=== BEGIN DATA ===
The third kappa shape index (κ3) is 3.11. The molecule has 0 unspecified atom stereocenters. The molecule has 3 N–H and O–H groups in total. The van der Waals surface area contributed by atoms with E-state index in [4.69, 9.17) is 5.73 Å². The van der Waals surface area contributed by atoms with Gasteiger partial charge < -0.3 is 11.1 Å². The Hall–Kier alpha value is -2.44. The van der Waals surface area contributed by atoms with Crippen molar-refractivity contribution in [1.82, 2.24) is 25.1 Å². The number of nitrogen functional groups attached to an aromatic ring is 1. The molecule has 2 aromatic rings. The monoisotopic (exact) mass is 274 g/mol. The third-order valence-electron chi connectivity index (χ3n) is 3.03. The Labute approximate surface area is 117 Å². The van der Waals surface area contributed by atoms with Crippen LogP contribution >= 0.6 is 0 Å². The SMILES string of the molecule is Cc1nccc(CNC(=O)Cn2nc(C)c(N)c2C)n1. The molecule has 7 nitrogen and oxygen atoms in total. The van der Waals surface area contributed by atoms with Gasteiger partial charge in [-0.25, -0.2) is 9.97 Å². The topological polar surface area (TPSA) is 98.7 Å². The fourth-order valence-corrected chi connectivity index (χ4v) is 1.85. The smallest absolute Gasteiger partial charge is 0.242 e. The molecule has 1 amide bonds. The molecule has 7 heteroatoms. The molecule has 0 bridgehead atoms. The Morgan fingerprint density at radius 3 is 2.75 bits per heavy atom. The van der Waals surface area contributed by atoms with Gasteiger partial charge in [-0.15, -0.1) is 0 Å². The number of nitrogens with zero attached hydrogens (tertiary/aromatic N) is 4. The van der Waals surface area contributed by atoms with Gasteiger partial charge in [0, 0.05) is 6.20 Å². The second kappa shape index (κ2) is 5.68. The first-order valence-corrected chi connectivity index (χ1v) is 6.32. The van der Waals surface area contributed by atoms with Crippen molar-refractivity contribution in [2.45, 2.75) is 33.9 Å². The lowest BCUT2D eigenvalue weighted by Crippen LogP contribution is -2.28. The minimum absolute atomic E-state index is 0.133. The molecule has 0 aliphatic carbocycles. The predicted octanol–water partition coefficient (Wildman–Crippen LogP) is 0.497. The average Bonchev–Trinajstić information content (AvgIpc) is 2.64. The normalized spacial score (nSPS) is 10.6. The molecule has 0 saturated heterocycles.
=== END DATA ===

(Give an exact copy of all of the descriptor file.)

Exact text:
The third kappa shape index (κ3) is 3.11. The molecule has 0 unspecified atom stereocenters. The molecule has 3 N–H and O–H groups in total. The van der Waals surface area contributed by atoms with E-state index in [4.69, 9.17) is 5.73 Å². The van der Waals surface area contributed by atoms with Gasteiger partial charge < -0.3 is 11.1 Å². The Hall–Kier alpha value is -2.44. The van der Waals surface area contributed by atoms with Crippen molar-refractivity contribution in [1.82, 2.24) is 25.1 Å². The number of nitrogen functional groups attached to an aromatic ring is 1. The molecule has 2 aromatic rings. The monoisotopic (exact) mass is 274 g/mol. The third-order valence-electron chi connectivity index (χ3n) is 3.03. The Labute approximate surface area is 117 Å². The van der Waals surface area contributed by atoms with Crippen LogP contribution >= 0.6 is 0 Å². The SMILES string of the molecule is Cc1nccc(CNC(=O)Cn2nc(C)c(N)c2C)n1. The molecule has 7 nitrogen and oxygen atoms in total. The van der Waals surface area contributed by atoms with Gasteiger partial charge in [-0.25, -0.2) is 9.97 Å². The topological polar surface area (TPSA) is 98.7 Å². The fourth-order valence-corrected chi connectivity index (χ4v) is 1.85. The smallest absolute Gasteiger partial charge is 0.242 e. The molecule has 1 amide bonds. The molecule has 7 heteroatoms. The molecule has 0 bridgehead atoms. The Morgan fingerprint density at radius 3 is 2.75 bits per heavy atom. The van der Waals surface area contributed by atoms with Gasteiger partial charge in [-0.15, -0.1) is 0 Å². The number of nitrogens with zero attached hydrogens (tertiary/aromatic N) is 4. The van der Waals surface area contributed by atoms with Gasteiger partial charge in [0, 0.05) is 6.20 Å². The second kappa shape index (κ2) is 5.68. The first-order valence-corrected chi connectivity index (χ1v) is 6.32. The van der Waals surface area contributed by atoms with Crippen molar-refractivity contribution in [2.45, 2.75) is 33.9 Å². The lowest BCUT2D eigenvalue weighted by Crippen LogP contribution is -2.28. The minimum absolute atomic E-state index is 0.133. The molecule has 0 aliphatic carbocycles. The predicted octanol–water partition coefficient (Wildman–Crippen LogP) is 0.497. The average Bonchev–Trinajstić information content (AvgIpc) is 2.64. The normalized spacial score (nSPS) is 10.6. The molecule has 0 saturated heterocycles.